Thursday, June 20, 2013

Remember the Alamo Vine

A Texas native, Alamo Vine Merremia dissecta seeds were sent to me by Flower Lady who grows it in Florida.

The blooms resemble Wild Sweet Potato Vine Ipomoea Pandurata.
Wild Sweet Potato is common along fence rows and field edges here.
 
 

Leaves are very different: I. pandurata are
(fiddle-shaped) vs. the dissected Merremia dissecta.

Alamo vine reached the top of the Stick House.
 
Flower Lady grows her Alamo Vine with Blue Pea Vine.
I found this blue pea Clitoria spp. at woods' edge in the far pasture.
 
I am not a real fan of vines. One bird-planted blue Morning Glory near my Camellia sasanqua last year is now a colony that must be grubbed out. I dug out huge potato-like roots of Cat Brier beside it.
 
Much of my gardening time is spent on vines. I read that Wisteria at a famous botanical garden requires 4 gardeners. I hack at my Wisteria all the time, and the dreaded Kudzu bugs have returned to it. I don't want them to eat all the Wisteria because their second choice for dinner is Figs when wisteria is gone.  
 
 
 
 

4 comments:

  1. I understand your reservations about vines. I foolishly allowed a morning glory to take root in my former (tiny) yard and it took over. I loved the beautiful blue color - then it became infested with giant white flies. It was a good 2 years before I got the last pieces out. There was a wisteria planted over an arbor at this house, which I pulled out the 1st year but pieces keep popping up - most recently in the middle of a compacted dirt path. They're amazing and scary at the same time! Good luck managing yours, Nell Jean.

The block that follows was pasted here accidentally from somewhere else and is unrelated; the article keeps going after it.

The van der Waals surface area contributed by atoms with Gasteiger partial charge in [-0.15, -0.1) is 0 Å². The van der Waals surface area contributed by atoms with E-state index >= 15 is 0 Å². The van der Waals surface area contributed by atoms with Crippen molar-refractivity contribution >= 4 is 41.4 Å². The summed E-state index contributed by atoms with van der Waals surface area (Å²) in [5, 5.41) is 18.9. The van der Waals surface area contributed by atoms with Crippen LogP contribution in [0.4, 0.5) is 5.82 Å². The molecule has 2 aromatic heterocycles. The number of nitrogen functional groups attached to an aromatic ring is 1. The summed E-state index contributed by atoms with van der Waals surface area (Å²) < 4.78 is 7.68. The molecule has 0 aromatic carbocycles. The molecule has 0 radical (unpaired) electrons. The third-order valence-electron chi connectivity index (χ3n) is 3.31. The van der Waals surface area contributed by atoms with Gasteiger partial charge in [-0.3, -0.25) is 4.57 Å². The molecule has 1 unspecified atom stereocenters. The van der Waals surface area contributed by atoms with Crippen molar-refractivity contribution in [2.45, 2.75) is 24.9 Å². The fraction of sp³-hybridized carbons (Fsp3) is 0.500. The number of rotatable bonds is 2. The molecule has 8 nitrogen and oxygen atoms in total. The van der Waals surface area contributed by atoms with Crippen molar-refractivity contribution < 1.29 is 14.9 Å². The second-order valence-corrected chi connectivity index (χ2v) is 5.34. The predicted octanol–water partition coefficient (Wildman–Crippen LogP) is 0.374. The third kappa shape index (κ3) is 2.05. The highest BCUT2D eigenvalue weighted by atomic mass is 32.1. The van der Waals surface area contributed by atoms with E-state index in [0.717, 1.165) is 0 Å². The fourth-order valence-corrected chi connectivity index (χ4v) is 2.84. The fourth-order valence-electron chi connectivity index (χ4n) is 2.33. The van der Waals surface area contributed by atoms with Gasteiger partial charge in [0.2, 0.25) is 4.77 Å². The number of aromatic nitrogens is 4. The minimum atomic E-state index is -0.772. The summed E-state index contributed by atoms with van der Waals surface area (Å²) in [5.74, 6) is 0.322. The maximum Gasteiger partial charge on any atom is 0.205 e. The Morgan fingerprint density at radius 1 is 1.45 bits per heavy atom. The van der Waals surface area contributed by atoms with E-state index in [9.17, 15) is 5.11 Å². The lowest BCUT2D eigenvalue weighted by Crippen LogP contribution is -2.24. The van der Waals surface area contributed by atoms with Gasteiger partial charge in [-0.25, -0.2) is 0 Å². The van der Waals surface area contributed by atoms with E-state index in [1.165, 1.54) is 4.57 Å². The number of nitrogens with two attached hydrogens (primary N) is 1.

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  2. I have never heard of the alamo vine. Interesting that it's a Texas native. I mistakenly planted morning glories one year. Lesson learned! :) I am too scared to plant a wisteria, although I would love to have one (if I had four gardeners to take care of it!).

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  3. Exotic vines take over so very quickly here in the tropics. Clitoria is an environmental weed in my region, and it pops up all the time around our property.

    Your Alamo Vine has certainly take off and must have a great view from way up atop the stick house.

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  4. I love the alamo vine leaves, flowers and seed pods, but oh my at all of the babies that come up from the seeds. They are easy to pull up though.

    I am glad yours has bloomed. It looks very healthy.

    I love my blue pea vine too.

    Happy Gardening ~ FlowerLady

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I look forward to comments and questions and lively discussion of gardening and related ideas.



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